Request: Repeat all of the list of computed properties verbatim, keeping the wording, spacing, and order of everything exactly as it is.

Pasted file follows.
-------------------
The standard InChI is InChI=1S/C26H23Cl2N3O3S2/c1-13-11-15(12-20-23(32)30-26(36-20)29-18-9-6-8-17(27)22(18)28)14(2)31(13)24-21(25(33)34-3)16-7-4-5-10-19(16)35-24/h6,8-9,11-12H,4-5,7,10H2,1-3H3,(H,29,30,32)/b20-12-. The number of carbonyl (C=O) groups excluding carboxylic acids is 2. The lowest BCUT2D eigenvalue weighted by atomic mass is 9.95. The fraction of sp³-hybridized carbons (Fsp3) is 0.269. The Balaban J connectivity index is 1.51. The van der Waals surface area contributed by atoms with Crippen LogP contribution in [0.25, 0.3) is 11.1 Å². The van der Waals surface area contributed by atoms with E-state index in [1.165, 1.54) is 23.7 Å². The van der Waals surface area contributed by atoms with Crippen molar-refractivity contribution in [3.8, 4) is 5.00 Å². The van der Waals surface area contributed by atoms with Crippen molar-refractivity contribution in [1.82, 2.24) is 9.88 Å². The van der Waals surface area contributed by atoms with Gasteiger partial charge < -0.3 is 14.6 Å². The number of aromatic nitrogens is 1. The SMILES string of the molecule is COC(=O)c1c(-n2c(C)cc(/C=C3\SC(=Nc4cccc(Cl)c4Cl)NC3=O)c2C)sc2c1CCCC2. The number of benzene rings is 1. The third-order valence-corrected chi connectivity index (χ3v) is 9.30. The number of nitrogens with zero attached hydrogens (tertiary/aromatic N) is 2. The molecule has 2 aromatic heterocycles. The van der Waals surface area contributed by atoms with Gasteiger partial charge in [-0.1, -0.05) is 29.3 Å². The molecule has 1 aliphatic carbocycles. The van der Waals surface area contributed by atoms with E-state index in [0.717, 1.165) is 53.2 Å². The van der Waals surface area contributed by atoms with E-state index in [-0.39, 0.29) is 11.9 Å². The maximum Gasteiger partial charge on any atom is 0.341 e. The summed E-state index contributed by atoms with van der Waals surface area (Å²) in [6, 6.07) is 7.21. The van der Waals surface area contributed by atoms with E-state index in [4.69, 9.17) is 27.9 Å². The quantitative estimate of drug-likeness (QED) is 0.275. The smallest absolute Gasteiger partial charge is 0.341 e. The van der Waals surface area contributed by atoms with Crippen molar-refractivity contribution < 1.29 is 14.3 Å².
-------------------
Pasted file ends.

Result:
The standard InChI is InChI=1S/C26H23Cl2N3O3S2/c1-13-11-15(12-20-23(32)30-26(36-20)29-18-9-6-8-17(27)22(18)28)14(2)31(13)24-21(25(33)34-3)16-7-4-5-10-19(16)35-24/h6,8-9,11-12H,4-5,7,10H2,1-3H3,(H,29,30,32)/b20-12-. The number of carbonyl (C=O) groups excluding carboxylic acids is 2. The lowest BCUT2D eigenvalue weighted by atomic mass is 9.95. The fraction of sp³-hybridized carbons (Fsp3) is 0.269. The Balaban J connectivity index is 1.51. The van der Waals surface area contributed by atoms with Crippen LogP contribution in [0.25, 0.3) is 11.1 Å². The van der Waals surface area contributed by atoms with E-state index in [1.165, 1.54) is 23.7 Å². The van der Waals surface area contributed by atoms with Crippen molar-refractivity contribution in [3.8, 4) is 5.00 Å². The van der Waals surface area contributed by atoms with Crippen molar-refractivity contribution in [1.82, 2.24) is 9.88 Å². The van der Waals surface area contributed by atoms with Gasteiger partial charge < -0.3 is 14.6 Å². The number of aromatic nitrogens is 1. The SMILES string of the molecule is COC(=O)c1c(-n2c(C)cc(/C=C3\SC(=Nc4cccc(Cl)c4Cl)NC3=O)c2C)sc2c1CCCC2. The number of benzene rings is 1. The third-order valence-corrected chi connectivity index (χ3v) is 9.30. The number of nitrogens with zero attached hydrogens (tertiary/aromatic N) is 2. The molecule has 2 aromatic heterocycles. The van der Waals surface area contributed by atoms with Gasteiger partial charge in [-0.1, -0.05) is 29.3 Å². The molecule has 1 aliphatic carbocycles. The van der Waals surface area contributed by atoms with E-state index in [0.717, 1.165) is 53.2 Å². The van der Waals surface area contributed by atoms with E-state index in [-0.39, 0.29) is 11.9 Å². The maximum Gasteiger partial charge on any atom is 0.341 e. The summed E-state index contributed by atoms with van der Waals surface area (Å²) in [6, 6.07) is 7.21. The van der Waals surface area contributed by atoms with E-state index in [4.69, 9.17) is 27.9 Å². The quantitative estimate of drug-likeness (QED) is 0.275. The smallest absolute Gasteiger partial charge is 0.341 e. The van der Waals surface area contributed by atoms with Crippen molar-refractivity contribution < 1.29 is 14.3 Å².